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Breenbergh, Bartholomeus

Deventer, 1598 - Amsterdam, 1657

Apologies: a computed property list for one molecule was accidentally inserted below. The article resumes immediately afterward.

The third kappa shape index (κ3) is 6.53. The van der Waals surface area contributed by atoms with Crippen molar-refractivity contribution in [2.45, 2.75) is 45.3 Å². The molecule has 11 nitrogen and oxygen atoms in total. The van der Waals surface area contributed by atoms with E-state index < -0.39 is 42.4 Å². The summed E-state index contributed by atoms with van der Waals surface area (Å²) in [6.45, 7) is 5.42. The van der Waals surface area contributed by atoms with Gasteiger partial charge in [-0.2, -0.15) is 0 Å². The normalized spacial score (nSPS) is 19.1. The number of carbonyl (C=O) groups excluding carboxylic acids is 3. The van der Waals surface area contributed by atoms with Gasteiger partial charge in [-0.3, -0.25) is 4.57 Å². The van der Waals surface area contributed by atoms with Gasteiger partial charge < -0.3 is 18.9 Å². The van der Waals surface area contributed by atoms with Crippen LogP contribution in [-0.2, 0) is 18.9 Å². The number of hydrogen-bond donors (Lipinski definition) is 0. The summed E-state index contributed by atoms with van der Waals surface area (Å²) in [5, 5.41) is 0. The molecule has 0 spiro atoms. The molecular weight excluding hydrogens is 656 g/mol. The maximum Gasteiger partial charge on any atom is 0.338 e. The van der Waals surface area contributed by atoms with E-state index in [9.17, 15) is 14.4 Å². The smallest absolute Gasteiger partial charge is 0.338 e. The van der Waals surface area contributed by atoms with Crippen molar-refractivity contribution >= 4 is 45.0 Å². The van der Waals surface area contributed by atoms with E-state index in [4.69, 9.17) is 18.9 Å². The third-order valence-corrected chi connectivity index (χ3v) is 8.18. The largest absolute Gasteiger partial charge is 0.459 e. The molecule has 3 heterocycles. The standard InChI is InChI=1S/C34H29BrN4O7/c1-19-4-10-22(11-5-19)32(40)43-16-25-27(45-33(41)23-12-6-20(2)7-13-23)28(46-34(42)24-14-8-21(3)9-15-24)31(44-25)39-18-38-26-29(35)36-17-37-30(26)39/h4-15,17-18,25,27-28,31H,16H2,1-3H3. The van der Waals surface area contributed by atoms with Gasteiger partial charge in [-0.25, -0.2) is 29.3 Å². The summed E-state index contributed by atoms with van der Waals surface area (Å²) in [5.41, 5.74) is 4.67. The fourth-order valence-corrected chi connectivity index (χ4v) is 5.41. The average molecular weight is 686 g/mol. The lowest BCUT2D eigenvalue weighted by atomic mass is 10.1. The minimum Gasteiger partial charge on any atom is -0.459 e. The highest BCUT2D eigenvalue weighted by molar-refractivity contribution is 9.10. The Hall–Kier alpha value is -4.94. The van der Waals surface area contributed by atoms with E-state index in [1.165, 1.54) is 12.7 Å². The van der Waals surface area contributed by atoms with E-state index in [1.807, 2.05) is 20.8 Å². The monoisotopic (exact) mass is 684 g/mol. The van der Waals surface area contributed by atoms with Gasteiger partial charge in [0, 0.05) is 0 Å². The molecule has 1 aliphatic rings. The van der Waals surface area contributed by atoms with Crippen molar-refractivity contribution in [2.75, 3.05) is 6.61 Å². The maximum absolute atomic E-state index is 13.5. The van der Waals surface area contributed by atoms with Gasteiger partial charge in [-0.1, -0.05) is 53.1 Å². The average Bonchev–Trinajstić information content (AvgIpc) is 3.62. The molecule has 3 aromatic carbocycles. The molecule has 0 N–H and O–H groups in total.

He was the son of a pharmacist settled in the city of Deventer. After the death of his father around 1607, the family decided to leave the city. He possibly began his training in Amsterdam in the workshop of one of the numerous landscape painters then active in the city, now unknown. According to his own testimony, in 1620 he moved to Rome, where he remained more than seven years. There he produced the so-called Italianate landscape and, together with Cornelius van Poelenburch (around 1586–1667), was one of the founders of Bentvueghels. This was an association of Nordic artists residing in Rome, where they were all known by different nicknames; his was ‘The ferret’. Despite being born and raised in a Protestant family, he became a Catholic in Rome. The exact date of his return to Holland is unknown. Nevertheless, it must have been before 1633, since he married R. Schellingwou in Amsterdam that year, the daughter of a cloth merchant whose mother was a convert to Catholicism. After his return to Italy, he focused primarily on history painting in the style of Pieter Lastman (1583–1633), Jacob Pynas (around 1585–1650) and Claes Moeyaert (1590/91–1655), which was successful at that time in Amsterdam. In addition, he must have engaged in trade, since he was registered as a merchant between 1652 and 1655. The houses he lived in during the last ten years of his life were located on the city’s fashionable canals, proof of his high status. He was buried on 5 October 1657 in the Oude Kerk (Posada, T., Pintura Holandesa en el Museo Nacional del Prado, 2009, pág. 253).

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